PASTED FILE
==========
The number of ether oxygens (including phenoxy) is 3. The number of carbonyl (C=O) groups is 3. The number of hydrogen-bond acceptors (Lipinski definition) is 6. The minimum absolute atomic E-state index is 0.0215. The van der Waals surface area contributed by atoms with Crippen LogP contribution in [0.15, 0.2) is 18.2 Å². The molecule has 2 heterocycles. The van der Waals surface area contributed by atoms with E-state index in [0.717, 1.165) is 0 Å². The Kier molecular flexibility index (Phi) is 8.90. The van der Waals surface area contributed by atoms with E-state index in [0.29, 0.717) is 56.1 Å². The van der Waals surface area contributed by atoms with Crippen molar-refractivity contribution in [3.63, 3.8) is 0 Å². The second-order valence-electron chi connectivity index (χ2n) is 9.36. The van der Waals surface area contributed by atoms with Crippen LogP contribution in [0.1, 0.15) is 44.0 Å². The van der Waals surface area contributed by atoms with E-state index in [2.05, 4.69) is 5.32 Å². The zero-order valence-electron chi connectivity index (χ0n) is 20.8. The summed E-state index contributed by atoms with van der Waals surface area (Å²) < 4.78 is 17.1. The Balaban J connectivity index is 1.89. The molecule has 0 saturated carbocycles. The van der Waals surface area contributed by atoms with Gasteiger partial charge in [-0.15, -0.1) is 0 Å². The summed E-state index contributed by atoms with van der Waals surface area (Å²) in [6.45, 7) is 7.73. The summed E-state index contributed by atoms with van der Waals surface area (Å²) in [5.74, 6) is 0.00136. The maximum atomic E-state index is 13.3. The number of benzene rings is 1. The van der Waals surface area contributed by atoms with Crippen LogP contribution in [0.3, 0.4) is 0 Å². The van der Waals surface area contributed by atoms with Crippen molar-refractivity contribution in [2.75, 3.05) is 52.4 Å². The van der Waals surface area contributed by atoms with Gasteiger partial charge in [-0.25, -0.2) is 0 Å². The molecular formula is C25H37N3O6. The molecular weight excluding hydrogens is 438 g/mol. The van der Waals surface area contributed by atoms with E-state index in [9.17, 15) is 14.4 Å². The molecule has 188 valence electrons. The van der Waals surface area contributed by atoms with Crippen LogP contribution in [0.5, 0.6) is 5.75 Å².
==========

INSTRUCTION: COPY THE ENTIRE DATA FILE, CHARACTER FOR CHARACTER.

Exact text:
The number of ether oxygens (including phenoxy) is 3. The number of carbonyl (C=O) groups is 3. The number of hydrogen-bond acceptors (Lipinski definition) is 6. The minimum absolute atomic E-state index is 0.0215. The van der Waals surface area contributed by atoms with Crippen LogP contribution in [0.15, 0.2) is 18.2 Å². The molecule has 2 heterocycles. The van der Waals surface area contributed by atoms with E-state index in [0.717, 1.165) is 0 Å². The Kier molecular flexibility index (Phi) is 8.90. The van der Waals surface area contributed by atoms with E-state index in [0.29, 0.717) is 56.1 Å². The van der Waals surface area contributed by atoms with Crippen molar-refractivity contribution in [3.63, 3.8) is 0 Å². The second-order valence-electron chi connectivity index (χ2n) is 9.36. The van der Waals surface area contributed by atoms with Crippen LogP contribution in [0.1, 0.15) is 44.0 Å². The van der Waals surface area contributed by atoms with E-state index in [2.05, 4.69) is 5.32 Å². The zero-order valence-electron chi connectivity index (χ0n) is 20.8. The summed E-state index contributed by atoms with van der Waals surface area (Å²) < 4.78 is 17.1. The Balaban J connectivity index is 1.89. The molecule has 0 saturated carbocycles. The van der Waals surface area contributed by atoms with Gasteiger partial charge in [-0.15, -0.1) is 0 Å². The summed E-state index contributed by atoms with van der Waals surface area (Å²) in [6.45, 7) is 7.73. The summed E-state index contributed by atoms with van der Waals surface area (Å²) in [5.74, 6) is 0.00136. The maximum atomic E-state index is 13.3. The number of benzene rings is 1. The van der Waals surface area contributed by atoms with Crippen LogP contribution in [0.3, 0.4) is 0 Å². The van der Waals surface area contributed by atoms with Crippen molar-refractivity contribution in [2.75, 3.05) is 52.4 Å². The van der Waals surface area contributed by atoms with Gasteiger partial charge in [-0.25, -0.2) is 0 Å². The molecular formula is C25H37N3O6. The molecular weight excluding hydrogens is 438 g/mol. The van der Waals surface area contributed by atoms with E-state index in [9.17, 15) is 14.4 Å². The molecule has 188 valence electrons. The van der Waals surface area contributed by atoms with Crippen LogP contribution in [0.5, 0.6) is 5.75 Å².